Bill Singer's Comment
Compliments to the sole FINRA Arbitrator for a superb rationale for recommending expungement! A very thorough presentation of content and context. Nice job!
Online FINRA BrokerCheck records as of January 19, 2018, disclose the Cain was first registered in 1997. Online FINRA BrokerCheck records disclose under the heading "Customer Dispute-Settled" that UBS received a customer complaint on April 25, 2013, seeking $875,000 in damages based upon "Allegations," that:
CLAIMANTS ALLEGE IT WAS REPRESENTED TO THEM THEIR OPTIONS POSITIONS WOULD NOT BE LIQUIDATED IF FUNDS TO COVER A MARGIN DEBIT WERE TRANSFERRED BY AN AGREED DEADLINE. TIME FRAME; OCTOBER 2012- JANUARY 2013.
UBS settled the matter on September 9, 2014, for $45,000 to which Cain did not contribute. BrokerCheck reflects a "BrokerStatement," purportedly from Cain:
I DENY ALL CLAIMANTS' ALLEGATIONS AND BELIEVE THEY ARE TOTALLY WITHOUT MERIT. THE CUSTOMERS' ACCOUNT WAS SUBJECT TO A MARGIN CALL AND WAS IN DEFICIT. PURSUANT TO APPLICABLE RULES. INVESTMENTS WERE REQUIRED TO BE LIQUIDATED TO SATISFY THE MARGIN CALL. THE CUSTOMERS WERE GIVEN SUFFICIENT NOTICE REGARDING THE POSSIBILITY OF MARGIN CALLS IN THEIR ACCOUNT AND HOW TO AVOID SUCH CALLS BY MAKING SURE SUFFICIENT FUNDS ARE IN THE MARGIN ACCOUNT. PURSUANT TO APPLICABLE RULES, MARGIN CALLS MUST BE SATISFIED OR THE FIRM COULD BE IN VIOLATION OF THOSE MARGIN RULES. I DID NOT PROMISE OR GUARANTEE THAT POSITIONS IN THE CUSTOMERS' ACCOUNT WOULD NOT BE LIQUIDATED IF FUNDS WERE TRANSFERRED IN BY A PARTICULAR DEADLINE. FURTHER, WHILE THE CUSTOMERS INDICATED THAT THEY WOULD TRANSFER FUNDS IN TO REMEDY THE MARGIN CALL, THEY DID NOT DO SO. FINALLY, UNDER THE CUSTOMERS' MARGIN ACCOUNT AGREEMENT, THEY WERE SPECIFICALLY NOTIFIED THAT THE FIRM IS NOT REQUIRED TO GIVE ANY PRIOR NOTICE IF POSITIONS ARE LIQUIDATED AS THE RESULT OF A MARGIN CALL OR DEFICIT. IN INTEND TO DEFEND THESE CLAIMS VIGOROUSLY AND PURSUANT TO FINRA RULES, SEEK EXPUNGEMENT OF THESE FALSE ALLEGATIONS FROM MY PUBLIC RECORD.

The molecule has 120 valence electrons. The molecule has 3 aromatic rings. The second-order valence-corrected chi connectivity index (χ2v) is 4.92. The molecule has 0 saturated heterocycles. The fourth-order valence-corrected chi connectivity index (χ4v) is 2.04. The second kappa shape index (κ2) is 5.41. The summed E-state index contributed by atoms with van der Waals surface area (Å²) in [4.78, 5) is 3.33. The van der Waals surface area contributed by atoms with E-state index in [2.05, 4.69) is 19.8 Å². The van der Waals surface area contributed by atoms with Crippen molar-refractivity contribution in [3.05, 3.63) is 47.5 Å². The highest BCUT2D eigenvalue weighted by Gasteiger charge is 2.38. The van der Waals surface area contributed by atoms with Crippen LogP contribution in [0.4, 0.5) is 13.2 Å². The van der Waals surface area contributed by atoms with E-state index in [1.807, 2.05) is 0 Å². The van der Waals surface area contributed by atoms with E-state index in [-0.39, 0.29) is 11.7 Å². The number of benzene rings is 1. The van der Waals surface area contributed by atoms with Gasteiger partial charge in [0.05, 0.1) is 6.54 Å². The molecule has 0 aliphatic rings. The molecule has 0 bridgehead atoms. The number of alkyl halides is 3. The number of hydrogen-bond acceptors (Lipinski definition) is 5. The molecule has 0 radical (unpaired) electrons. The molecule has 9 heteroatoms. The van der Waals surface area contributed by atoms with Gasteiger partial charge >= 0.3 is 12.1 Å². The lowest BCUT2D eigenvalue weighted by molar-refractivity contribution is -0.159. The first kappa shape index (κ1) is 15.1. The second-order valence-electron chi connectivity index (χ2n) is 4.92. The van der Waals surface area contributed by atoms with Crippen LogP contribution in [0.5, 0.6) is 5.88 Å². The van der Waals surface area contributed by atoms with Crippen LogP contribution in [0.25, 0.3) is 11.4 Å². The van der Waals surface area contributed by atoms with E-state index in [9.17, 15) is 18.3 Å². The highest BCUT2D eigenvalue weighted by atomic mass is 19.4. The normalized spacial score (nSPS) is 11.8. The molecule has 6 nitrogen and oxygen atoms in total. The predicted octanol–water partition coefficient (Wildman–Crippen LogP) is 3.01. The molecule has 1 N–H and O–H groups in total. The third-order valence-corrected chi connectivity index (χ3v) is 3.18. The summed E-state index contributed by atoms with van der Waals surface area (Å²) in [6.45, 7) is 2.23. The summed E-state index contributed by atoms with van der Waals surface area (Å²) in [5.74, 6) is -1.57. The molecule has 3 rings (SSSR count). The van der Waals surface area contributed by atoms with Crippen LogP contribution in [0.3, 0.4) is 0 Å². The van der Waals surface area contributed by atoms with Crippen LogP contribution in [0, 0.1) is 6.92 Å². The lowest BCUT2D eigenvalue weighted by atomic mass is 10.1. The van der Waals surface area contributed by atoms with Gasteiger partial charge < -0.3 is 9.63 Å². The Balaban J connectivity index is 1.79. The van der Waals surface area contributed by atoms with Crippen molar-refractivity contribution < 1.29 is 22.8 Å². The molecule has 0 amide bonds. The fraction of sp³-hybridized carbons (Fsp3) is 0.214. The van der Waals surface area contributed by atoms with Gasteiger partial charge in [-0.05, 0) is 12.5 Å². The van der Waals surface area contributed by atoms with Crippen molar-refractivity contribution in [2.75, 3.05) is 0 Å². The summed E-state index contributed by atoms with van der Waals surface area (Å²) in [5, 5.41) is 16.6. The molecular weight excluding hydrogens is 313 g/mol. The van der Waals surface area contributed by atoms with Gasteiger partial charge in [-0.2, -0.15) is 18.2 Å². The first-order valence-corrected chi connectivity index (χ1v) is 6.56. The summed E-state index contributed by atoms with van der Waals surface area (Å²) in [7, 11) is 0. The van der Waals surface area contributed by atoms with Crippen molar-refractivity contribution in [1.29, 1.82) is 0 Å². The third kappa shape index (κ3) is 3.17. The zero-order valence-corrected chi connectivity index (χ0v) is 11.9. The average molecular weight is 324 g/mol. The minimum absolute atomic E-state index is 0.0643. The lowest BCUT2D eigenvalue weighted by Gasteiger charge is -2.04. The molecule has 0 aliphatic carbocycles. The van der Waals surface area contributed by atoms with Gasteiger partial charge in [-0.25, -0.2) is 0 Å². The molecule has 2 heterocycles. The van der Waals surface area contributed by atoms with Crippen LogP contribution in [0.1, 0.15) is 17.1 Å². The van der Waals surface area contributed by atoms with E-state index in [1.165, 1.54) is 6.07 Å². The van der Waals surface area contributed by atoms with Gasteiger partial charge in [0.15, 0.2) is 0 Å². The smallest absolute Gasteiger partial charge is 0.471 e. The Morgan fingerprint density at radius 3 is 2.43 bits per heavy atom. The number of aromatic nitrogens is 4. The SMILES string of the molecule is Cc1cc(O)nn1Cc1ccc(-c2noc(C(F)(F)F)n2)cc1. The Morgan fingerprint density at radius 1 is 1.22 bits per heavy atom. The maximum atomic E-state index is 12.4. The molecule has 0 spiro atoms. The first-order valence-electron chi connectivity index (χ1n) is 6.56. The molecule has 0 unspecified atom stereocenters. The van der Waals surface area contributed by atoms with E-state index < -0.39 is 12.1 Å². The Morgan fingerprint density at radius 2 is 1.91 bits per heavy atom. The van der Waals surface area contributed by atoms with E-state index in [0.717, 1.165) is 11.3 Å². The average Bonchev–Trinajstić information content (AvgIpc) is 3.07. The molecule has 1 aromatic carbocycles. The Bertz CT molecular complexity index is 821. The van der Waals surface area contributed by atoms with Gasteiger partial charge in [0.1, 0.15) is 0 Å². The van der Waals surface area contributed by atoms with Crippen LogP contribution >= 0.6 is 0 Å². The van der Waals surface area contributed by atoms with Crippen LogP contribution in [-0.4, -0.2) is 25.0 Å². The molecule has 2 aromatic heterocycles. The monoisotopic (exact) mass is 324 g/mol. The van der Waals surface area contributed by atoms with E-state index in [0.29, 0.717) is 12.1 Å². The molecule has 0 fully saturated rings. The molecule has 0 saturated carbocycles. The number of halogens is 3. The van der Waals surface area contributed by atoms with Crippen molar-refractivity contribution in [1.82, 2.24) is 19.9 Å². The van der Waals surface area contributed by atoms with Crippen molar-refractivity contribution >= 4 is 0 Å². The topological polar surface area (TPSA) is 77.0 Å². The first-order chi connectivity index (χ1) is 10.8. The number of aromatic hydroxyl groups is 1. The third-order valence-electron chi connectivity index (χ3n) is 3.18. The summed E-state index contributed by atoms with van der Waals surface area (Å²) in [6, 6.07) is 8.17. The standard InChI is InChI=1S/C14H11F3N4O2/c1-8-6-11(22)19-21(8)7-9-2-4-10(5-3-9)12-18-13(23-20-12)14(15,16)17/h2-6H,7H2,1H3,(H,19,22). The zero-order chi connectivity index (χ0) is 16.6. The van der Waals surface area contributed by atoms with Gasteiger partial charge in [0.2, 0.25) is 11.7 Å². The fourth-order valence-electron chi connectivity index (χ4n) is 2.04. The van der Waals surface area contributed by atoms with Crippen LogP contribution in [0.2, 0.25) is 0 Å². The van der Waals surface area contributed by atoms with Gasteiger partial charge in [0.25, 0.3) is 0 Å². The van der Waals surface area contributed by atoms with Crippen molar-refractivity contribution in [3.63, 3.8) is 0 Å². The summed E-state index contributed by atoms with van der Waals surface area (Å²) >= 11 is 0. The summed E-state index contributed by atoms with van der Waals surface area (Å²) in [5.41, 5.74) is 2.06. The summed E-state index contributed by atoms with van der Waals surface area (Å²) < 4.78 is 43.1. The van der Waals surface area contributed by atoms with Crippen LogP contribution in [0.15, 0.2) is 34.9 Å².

Understand Margin CallsYou Can Lose Your Money Fast and With No Notice.If your account falls below the firm's maintenance requirement, your firm generally will make a margin call to ask you to deposit more cash or securities into your account. If you are unable to meet the margin call, your firm will sell your securities to increase the equity in your account up to or above the firm's maintenance requirement.However, your broker may not be required to make a margin call or otherwise tell you that your account has fallen below the firm's maintenance requirement. Your broker may be able to sell your securities at any time without consulting you first. under most margin agreements, even if your firm offers to give you time to increase the equity in your account, it can sell your securities without waiting for you to meet the margin call.
Margin Trading RisksThere are a number of risks that you need to consider in deciding to trade securities on margin. These include: